Executable UML is both a software development method and a highly abstract software language. It was described for the first time in 2002 in the book "Executable UML: A Foundation for Model-Driven Architecture". The language "combines a subset of the UML graphical notation with executable semantics and timing rules." The Executable UML method is the successor to the Shlaer–Mellor method.


Reference Model of Open Distributed Processing (RM-ODP) is a reference model in computer science, which provides a co-ordinating framework for the standardization of open distributed processing (ODP). It supports distribution, interworking, platform and technology independence, and portability, together with an enterprise architecture framework for the specification of ODP systems.

Generic Eclipse Modeling System (GEMS) is a configurable toolkit for creating domain-specific modeling and program synthesis environments for Eclipse. The project aims to bridge the gap between the communities experienced with visual metamodeling tools like those built around the Eclipse modeling technologies, such as the Eclipse Modeling Framework (EMF) and Graphical Modeling Framework (GMF). GEMS helps developers rapidly create a graphical modeling tool from a visual language description or metamodel without any coding in third-generation languages. Graphical modeling tools created with GEMS automatically support complex capabilities, such as remote updating and querying, template creation, styling with Cascading Style Sheets (CSS), and model linking.

Enterprise modelling

Enterprise modelling is the abstract representation, description and definition of the structure, processes, information and resources of an identifiable business, government body, or other large organization.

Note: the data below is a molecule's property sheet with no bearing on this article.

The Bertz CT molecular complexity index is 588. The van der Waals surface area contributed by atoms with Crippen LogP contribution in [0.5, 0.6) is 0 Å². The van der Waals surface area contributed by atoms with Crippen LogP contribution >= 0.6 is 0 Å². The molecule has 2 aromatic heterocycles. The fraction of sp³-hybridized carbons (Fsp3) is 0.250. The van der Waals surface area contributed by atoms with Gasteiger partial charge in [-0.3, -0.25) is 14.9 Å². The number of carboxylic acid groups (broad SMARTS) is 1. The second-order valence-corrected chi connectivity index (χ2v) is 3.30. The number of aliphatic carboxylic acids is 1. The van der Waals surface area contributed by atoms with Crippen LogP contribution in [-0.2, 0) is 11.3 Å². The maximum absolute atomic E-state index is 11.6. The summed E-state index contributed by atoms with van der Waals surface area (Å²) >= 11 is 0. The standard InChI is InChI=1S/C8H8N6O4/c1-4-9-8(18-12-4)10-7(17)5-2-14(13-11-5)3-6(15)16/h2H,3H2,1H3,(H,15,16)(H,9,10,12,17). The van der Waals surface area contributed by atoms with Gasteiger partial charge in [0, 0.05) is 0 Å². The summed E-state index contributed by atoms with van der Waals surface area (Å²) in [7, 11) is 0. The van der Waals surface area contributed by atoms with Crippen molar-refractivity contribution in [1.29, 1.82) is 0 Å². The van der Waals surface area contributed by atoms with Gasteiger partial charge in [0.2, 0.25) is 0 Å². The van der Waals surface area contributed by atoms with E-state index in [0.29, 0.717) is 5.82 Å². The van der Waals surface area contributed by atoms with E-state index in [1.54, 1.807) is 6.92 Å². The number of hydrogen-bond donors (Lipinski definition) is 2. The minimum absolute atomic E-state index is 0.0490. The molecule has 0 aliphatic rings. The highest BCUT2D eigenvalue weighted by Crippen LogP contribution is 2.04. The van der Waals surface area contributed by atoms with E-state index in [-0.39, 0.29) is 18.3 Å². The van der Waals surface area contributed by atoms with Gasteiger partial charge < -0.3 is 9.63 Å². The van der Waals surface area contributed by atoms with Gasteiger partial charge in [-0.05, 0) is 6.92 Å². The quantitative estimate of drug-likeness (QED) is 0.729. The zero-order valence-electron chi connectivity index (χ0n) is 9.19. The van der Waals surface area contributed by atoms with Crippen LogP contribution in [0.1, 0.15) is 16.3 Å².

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The Business Process Definition Metamodel (BPDM) is a standard definition of concepts used to express business process models, adopted by the OMG. Metamodels define concepts, relationships, and semantics for exchange of user models between different modeling tools. The exchange format is defined by XSD and XMI, a specification for transformation of OMG metamodels to XML. Pursuant to the OMG's policies, the metamodel is the result of an open process involving submissions by member organizations, following a Request for Proposal (RFP) issued in 2003. BPDM was adopted in initial form in July 2007, and finalized in July 2008.

The Semantics of Business Vocabulary and Business Rules (SBVR) is an adopted standard of the Object Management Group (OMG) intended to be the basis for formal and detailed natural language declarative description of a complex entity, such as a business. SBVR is intended to formalize complex compliance rules, such as operational rules for an enterprise, security policy, standard compliance, or regulatory compliance rules. Such formal vocabularies and rules can be interpreted and used by computer systems. SBVR is an integral part of the OMG's model-driven architecture (MDA).

Enterprise engineering is defined as the body of knowledge, principles, and practices to design all or part of an enterprise. An enterprise is a complex, socio-technical system that comprises interdependent resources of people, information, and technology that must interact with each other and their environment in support of a common mission. According to Kosanke, Vernadat and Zelm, enterprise engineering is an enterprise life-cycle oriented discipline for the identification, design, and implementation of enterprises and their continuous evolution, supported by enterprise modelling. Enterprise engineering is a subdiscipline of industrial engineering / systems engineering. The discipline examines each aspect of the enterprise, including business processes, information flows, material flows, and organizational structure. Enterprise engineering may focus on the design of the enterprise as a whole, or on the design and integration of certain business components.